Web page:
Trespassing Journal

2B or Not to Be … A Review of 2B: The Era of Flesh is Over (2009)

Grace Halden


The famous fairytale line “Once Upon a Time, ” opens 2B: Era of Flesh is Over and sets the tone for the fantastical exploration of a “happily ever after” for human evolution. Set in New York, during a time described as “soon,” the audience is introduced to a transhumanist future envisioned by writer and executive producer, Martine Rothblatt who is also the cofounder of the transhumanist group Terasem.

The film revolves around the murder of scientist Tom Mortlake whose life ambition is to improve human life expectancy through perfecting the science of downloading human consciousness into new bodies. Mortlake’s engineered daughter, Mia, is the first artificially created human with downloaded consciousness. Mortlake engineers his own murder to draw attention to his work and to usher the human race into a new era where the very nature of life and deathhas changed. 2B delves into the science and theoretical thought behind the Terasem Movement Foundation; namely Transbeman and Mindfile concepts.

Mia, as a genetically engineered, biological artificial intelligence, is a ‘Transbeman’ (Transitional Bioelectric Human Being). In her academic work, Rothblatt defines the Transbeman as a human in evolutionary conversion as assisted by technological development: ‘We can look at transbemans as people who self-identify as bio-electronic humans in transition” (Rothblatt). Rothblatt’s belief that the definition of life in the future will be more flexible underpins the message of the film. The film also draws on the idea of reconstructing the mind as software through the creation of a Mindfile. Currently, (sponsored by the Terasem Foundation) offers the means to create a ‘Mindfile account’ to store the user’s life experiences for longevity after the user as died, or for uploading into digital technologies at a later stage. 2B explores the revolutionary concept of combining the Transbeman and Mindfile in the future in a way that will “change life and death itself” through rebirth (2B: The Era of Flesh is Over).

2B builds on Rothblatt’s established work for Terasem which focuses on the education of the public:

Terasem Movement, Inc. is a 501c3 not-for-profit charity endowed for the purpose of educating the public on the practicality and necessity of greatly extending human life, consistent with diversity and unity, via geoethical nanotechnology and personal cyberconsciousness, concentrating in particular on facilitating revivals from biostasis. The Movement focuses on preserving, evoking, reviving and downloading human consciousness (“Mission Statement”).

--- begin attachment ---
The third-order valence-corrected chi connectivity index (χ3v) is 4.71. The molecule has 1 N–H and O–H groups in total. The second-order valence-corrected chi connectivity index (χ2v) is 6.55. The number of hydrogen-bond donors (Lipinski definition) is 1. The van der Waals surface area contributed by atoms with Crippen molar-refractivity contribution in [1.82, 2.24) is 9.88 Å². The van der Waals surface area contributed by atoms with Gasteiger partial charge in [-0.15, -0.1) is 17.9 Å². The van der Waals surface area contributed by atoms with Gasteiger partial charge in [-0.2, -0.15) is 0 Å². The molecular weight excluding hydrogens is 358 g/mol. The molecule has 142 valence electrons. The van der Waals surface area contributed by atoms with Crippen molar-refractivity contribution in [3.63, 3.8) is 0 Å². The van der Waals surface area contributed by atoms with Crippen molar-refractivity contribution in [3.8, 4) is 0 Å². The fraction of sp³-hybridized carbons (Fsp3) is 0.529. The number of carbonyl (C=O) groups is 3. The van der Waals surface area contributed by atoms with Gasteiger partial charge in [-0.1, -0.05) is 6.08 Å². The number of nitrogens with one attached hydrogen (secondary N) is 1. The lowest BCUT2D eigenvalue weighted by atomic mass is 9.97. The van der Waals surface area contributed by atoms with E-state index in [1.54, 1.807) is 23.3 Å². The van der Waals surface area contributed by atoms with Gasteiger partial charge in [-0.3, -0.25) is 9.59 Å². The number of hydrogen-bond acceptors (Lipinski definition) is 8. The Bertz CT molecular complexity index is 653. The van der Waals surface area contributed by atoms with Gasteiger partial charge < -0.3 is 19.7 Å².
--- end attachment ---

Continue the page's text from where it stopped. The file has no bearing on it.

The educational nature of the film is evident through the frequent employment of extended metaphors to convey posthuman principles to a general audience. Comparing the Mindfile to a magical box, and the scientist to a magician, seems to be a rather deliberate attempt to make the film content and argument accessible. The frequent repetition of “fairy tales,” “happy ever after,” and “magic” is rather heavy handed and inadvertently condescending, but appears to be a soothing technique to reassure viewers that the posthuman vision of the future is not as dystopian as films like Blade Runner (1982), Surrogates (2009), and even Disney’s Wall-E (2008) portray it to be. This idealism will work for existing supporters and believers in the Transbeman concept and the Posthuman/ Singularity movement – however, for general audiences the script prevents meaningful exploration of both sides of the complicated debate.That said, the film does flirt with the ramifications of the Transbeman movement but through the lens of human ignorance: “the magician knew this magic would be misunderstood” (2B: The Era of Flesh is Over). The problems the film highlights mainly revolve around unfair pressures on the Transbeman – such as legal, ethical, and social complications which are presented as the manifestation of paranoia, fear and unfounded prejudice. However, the more meaty debates surrounding the ramifications and ethics of life extension are not dealt with adequately.

A few minor conceptual issues problematize some of the film’s arguments. Mia is presented as the “world’s first posthuman”; however, many thinkers such as N. Katherine Hayles argues that we are already posthuman (Hayles 277). Further, Donna Haraway argues: “By the late twentieth century, our time, a mythic time, we are all chimeras, theorized and fabricated hybrids of machine and organism” (150). Although Haraway is speaking of an imaginative cyborg, Andrew Murphie and John Potts argue that humans have become posthuman through the adoption of technology to assist their lives (155). For Andy Clark, the human does not need to be enhanced physically with technology (prosthetics) or a product of technology (biologically engineered) to be posthuman as the human is programmed and mechanized as part of a new human condition (3). Yet, 2B presents the posthuman as a specific entity that will emerge at a future date and actually misses the many interesting ways the human is viewed as transitioning already. In addition, it would have been interesting to explore the undeveloped subplot of the artificial intelligence of ‘Dave.’ How Mia, as Transbeman, and Dave as software AI, are similar or different was not explored. Interestingly, the film does not challenge gender binaries despite the trans nature of the Transbeman. In fact, Mia is presented as a stereotypical female: she likes chocolate, she thinks differently to men, Mortlake created a woman because (he argues) “daughters love their fathers more” (2B: The Era of Flesh is Over). Despite Haraway’s famous argument in A Cyborg Manifesto that the posthuman will reconsider traditional binaries, the binaries for the 2B Transbeman are most certainly in place.